I am no friend of the Liberal Party of Canada. Nevertheless, there is something that is responsible for the decline of the Liberals in our national life: the idea of the Liberals as Canada’s “National Governing Party” (NGP).
That the Liberals were able to dominate Canada’s twentieth century with success in office year after year does not create an entitlement, but many people — and I include editorial writers, columnists, bloggers, reporters, party supporters, hacks and politicians in this — by believing in this mythological status also come to believe in it as an entitlement. By definition, therefore, any leader of the Liberals ultimately has to deliver a return to (or retention of) power. A failure to do so brings out the knives. These may (as in John Turner’s case) or may not (as in the probable outcome for Stéphane Dion) lead to another chance to win an election. But those who believe in an entitlement are vicious and seek revenge if they find themselves denied.
The Liberal Party has to drop the entitlement thinking. As long as it exists, the party is not really a party. It is a flame attracting the moths, the corrupt seeking power for its (and their) own sake. No one with two brain cells to rub together would, on sober reflection, consider either Michael Ignatieff or “Today’s” Bob Rae as serious contenders for national leadership and potential high office: their subordination of principle to personal interest is manifestly visible and has been since the first leadership race in 2006. No one who has ever suffered through a Justin Trudeau speech would consider him as suitable for anything other than the backbenches at this point in his life other than the mystical power of his surname. From these and other jockeying and braying moths in the spotlight and the queueing up of the power-brokers and aides behind one or another “bandwagon” to the type of ground worker in campaigns of my personal acquaintance who think nothing of stealing from co-workers to fund their party life, the Liberal Party attracts those who believe the state and the taxpayer exist for their personal aggrandizement.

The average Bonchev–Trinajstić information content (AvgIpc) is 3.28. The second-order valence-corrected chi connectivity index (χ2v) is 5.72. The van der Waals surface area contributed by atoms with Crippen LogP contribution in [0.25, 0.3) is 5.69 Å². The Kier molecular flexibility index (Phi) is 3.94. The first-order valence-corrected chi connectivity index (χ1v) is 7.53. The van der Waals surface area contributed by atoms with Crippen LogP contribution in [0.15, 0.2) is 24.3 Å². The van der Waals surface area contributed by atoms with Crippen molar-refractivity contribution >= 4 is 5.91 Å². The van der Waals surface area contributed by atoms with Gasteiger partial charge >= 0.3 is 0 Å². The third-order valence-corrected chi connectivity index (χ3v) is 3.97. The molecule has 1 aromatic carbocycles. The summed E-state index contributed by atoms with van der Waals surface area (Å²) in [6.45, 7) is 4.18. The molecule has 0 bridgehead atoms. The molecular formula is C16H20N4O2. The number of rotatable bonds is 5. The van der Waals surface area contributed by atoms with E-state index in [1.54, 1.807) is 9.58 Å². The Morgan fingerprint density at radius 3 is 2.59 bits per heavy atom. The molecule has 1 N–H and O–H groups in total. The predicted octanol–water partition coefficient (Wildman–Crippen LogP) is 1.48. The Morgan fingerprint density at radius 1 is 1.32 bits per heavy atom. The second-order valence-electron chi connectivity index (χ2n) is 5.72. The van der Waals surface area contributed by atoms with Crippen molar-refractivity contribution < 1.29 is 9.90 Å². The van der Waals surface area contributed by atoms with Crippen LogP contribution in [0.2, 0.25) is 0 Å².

Give Dion credit. The “Green Shift”(™ licensed) was not a policy that appealed, but, in the face of his party’s failure to actually think about policy and what it stood for he did do the heavy lifting of trying to provide it with one. That the party felt quite comfortable in dispensing with policy in 2006 — and apparently still is not particularly seized by the question — shows the underlying truth of what I have just written about the Liberal Party’s flame and its moths.
Perhaps taming this beast is now beyond hope: if so, the Liberal decline looked forward to by both Stephen Harper and his Conservatives, and Jack Layton and his New Democrats, will continue. (They are already a Toronto & Montréal rump attached to an Atlantic stronghold, but close examination of the results riding by riding shows how much of a close thing this was in a fair number of seats — and the trend continues to work against them.) There is too much unbridled ambition tied up in the Liberal legend of being the party entitled to lead, and perhaps no leader can emerge that can tame the horses involved in such a competitive race. But a focus on the question why should anyone choose to switch to the Liberal Party? rather than the eternal quest for the leader with the charisma and intensity to bring back old glory days of supping at the trough of “rights denied” might be a very good starting place.
Don’t expect it, though. There’s just still too much impetus behind the idea — and a much more thorough thrashing required at the polls — to make that point stick. For the mythos of the NGP also leads, inexorably, to two other notions: that NDP voters are Liberals “seduced away” and that can be scared into returning, and that Conservative voters are Neanderthals and fascists by definition. Neither of those memes reflects reality, either: a party that won’t deal in reality is unelectable in most of the country. Enough said.
Along the way, of course, Stephen Harper must also drop the notion of the Conservatives becoming the inheritor to the “National Governing Party” meme, or his accomplishment in bringing 2/3 of the fractured big tent right of centre together will fall apart much as the Liberals have been doing since Trudeau (Chrétien benefitted from the disarray in Conservative circles through three general elections). We shall see if he and those around him “get this”. A good starting point would be nurturing and developing more Conservative voices, and a strong set of Ministers with good public identities, demonstrating an openness to differing ideas about the future of Conservativism in Canada.
Do I muse in vain? Or will it come down to another Government-of-One vs the winner of Yet-Another-Horse-Race-Looking-for-the-Leader-Who-Brings-The-Entitlements-Back? For there is nothing “natural” about any party being in Government.